An environment that inspires spiritual and academic growth.
The beauty and location of campus are certainly positive reinforcements for those considering CUW, but for most students it was the innovation and rigor of the programs, and the time with professors that moved them from “interested” to “applicant.”
“The professors really care about us in that they want us to succeed. I’m always trying to become the best I can be, and the atmosphere at Concordia really helps me feel like I can accomplish that.” —Rachel Buetow
“We looked into the program and it was accredited, but it’s more than just a program. They were kind, warm-hearted, and professional. We knew it wasn’t a mistake or a one-time experience. We knew the root cause of that kindness was Christ and Christianity.” —Dan Argueta
Every day we hear about the CUW people who made a visit particularly special. Below is just a sampling of the compliments:
“We all have a relationship with Ashley Peichl [admission counselor]. I’ve probably sent her over 50 emails with different questions, and she’s been so helpful in answering them. Who knows if she’s ever had a bad day? She’s always smiling.” —Wally Argueta (mom)
“Dr. [Jane] Bishop introduced herself to me. It was nice that she took the time to talk with students and make a relationship. It was nice to know that teachers wanted to know my name.” —Hannah Elrod
“Amanda Villani [admission counselor] is really great. She’s checking on me all the time.” —Aubrey Netzel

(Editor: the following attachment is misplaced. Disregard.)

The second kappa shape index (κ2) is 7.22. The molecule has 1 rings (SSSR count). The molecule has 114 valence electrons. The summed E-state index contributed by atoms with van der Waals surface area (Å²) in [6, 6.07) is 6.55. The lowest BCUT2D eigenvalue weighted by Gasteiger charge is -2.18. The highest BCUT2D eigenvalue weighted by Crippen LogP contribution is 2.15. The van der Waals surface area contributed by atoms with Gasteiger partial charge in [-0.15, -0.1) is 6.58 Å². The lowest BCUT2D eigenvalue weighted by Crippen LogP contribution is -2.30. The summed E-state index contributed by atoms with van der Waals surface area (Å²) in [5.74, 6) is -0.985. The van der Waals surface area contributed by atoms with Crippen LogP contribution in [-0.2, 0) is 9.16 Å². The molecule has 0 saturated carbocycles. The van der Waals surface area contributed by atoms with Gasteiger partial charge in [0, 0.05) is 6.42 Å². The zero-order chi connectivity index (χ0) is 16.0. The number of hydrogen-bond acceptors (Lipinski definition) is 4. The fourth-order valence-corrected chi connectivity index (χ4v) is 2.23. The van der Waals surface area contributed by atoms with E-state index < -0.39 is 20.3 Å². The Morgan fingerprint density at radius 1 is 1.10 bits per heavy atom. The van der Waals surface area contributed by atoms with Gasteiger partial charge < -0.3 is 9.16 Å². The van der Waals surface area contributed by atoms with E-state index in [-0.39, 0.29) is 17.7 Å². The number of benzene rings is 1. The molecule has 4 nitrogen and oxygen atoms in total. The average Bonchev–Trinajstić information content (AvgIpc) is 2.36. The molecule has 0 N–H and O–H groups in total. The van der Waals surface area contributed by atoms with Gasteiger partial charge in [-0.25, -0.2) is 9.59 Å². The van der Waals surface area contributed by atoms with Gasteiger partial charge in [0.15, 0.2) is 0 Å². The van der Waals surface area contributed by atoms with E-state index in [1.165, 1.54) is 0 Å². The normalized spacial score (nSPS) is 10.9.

An education that’s accessible and worth it
A private school offers many advantages, like Christian education, small class sizes, personal attention from professors, and, most importantly, university-wide investment in the experience of each student. The financial advisors work hard to make a CUW experience a reality.
“Dr. David Birner [executive director of international education] introduced me to a grant from the LCMS that covers part of my school education. The main reason I’m here is because I received this grant. Dr. Birner and Amanda Reitz [international admission coordinator] also helped me get my Visa and the governmental documents, like F1 student Visas.” —Solomona Rakotonirina
“Talking with the professors about the program, they talk about the students in the program, and students who have graduated from the program and what they’re doing. They know the students by name.” —Aubrey Netzel
“Concordia helped us a lot with the financial aid aspect. They helped us get as much as we needed to get there.” —Rachel Froehlich “CUW makes it possible for students to achieve their degree in four years.” —Tyler Hass
“At CUW, 99 percent of our students receive financial aid, so we always want families to understand that while the sticker price may be intimidating, there are many ways to help bring the cost down. We take a personal approach to financial aid because each family is different, and there are many different circumstances that affect their finances.” —Mark Adkins